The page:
On February 5, Fedor Emelianenko will have his last fight in his career. His opponent will be Ryan Bader , the Bellator heavyweight champion. They will fight for the second time: the first fight in 2019 ended in a quick defeat for Emelianenko.
Before Bader, Emelianenko beat veterans, and a week before the title title, he lay with a temperature for several days
Three years ago, Emelianenko approached the Grand Prix final on a series of two confident victories, so he seemed like the favorite to take the belt and finish his career beautifully. Instead – a defeat in 35 seconds and a knockout literally after the first missed blow. Was it a fluke and a lucky punch, or was it something deeper?
Emelianenko flew to the US for the fight against Bader with stellar support, filming stories and convincing of a confident victory. But it all ended with a quick knockout. After the defeat, Alexander Shlemenko said that Emelianenko would beat Bader 9 times out of 10, and called the knockout an accident.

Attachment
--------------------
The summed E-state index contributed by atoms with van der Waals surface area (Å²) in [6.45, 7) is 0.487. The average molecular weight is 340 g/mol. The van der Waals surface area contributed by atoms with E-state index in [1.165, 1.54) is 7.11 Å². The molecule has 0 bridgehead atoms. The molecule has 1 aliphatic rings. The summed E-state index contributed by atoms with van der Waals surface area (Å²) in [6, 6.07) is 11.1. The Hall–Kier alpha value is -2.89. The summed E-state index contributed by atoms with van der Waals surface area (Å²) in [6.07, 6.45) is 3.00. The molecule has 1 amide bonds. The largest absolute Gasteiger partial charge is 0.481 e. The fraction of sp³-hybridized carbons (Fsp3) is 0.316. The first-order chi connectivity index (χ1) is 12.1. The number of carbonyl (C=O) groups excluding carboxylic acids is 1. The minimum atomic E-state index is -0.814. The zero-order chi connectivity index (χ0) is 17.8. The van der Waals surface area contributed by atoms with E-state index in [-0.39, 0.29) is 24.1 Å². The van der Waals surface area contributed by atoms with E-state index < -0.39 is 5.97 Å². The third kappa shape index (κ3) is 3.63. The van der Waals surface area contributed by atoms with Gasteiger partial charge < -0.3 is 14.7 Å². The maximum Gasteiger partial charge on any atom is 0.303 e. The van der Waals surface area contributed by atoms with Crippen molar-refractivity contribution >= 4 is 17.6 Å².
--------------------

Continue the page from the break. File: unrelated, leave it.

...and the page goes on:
An important factor is the state of health. A week before the fight, Emelianenko fell ill and lay with a high temperature for several days. Coach Alexander Michkov offered him to withdraw from the fight, but he refused : “The temperature lasted for three days. The entire base from which he approached the fight sank to zero after such a temperature.
You need to understand: Emelianenko went on a series of two victories, but his rivals are age-old Frank Mir and Chael Sonnen.
Sonnen spent most of his career at middleweight and was noticeably inferior in size. Bader, on the other hand, is a current fighter who is much younger than Emelianenko, and at the time of their first fight he was the Bellator light heavyweight champion and was on a series of six wins.
Then Emelianenko’s wear and tear more than once interfered with him, and the style based on the speed of reflexes became less and less effective. At the start of the fight, Bader was very cautious, constantly moving and circling around Emelianenko, aiming with jabs. When he felt superior in speed, he threw an unnoticed overhand and knocked out his opponent.
Emelianenko’s coach Alexander Michkov explained that Fedor deliberately keeps his hands low and leaves his head unprotected. They have already worked on the production of classic boxing with normal defense, but, according to Emelianenko, because of the hands in front of his face, he does not see the blows. Michkov did not retrain him and allowed him to fight in his usual manner with his hands down. Speed and reaction made up for this gap and even made the style uncomfortable and unpredictable for rivals.
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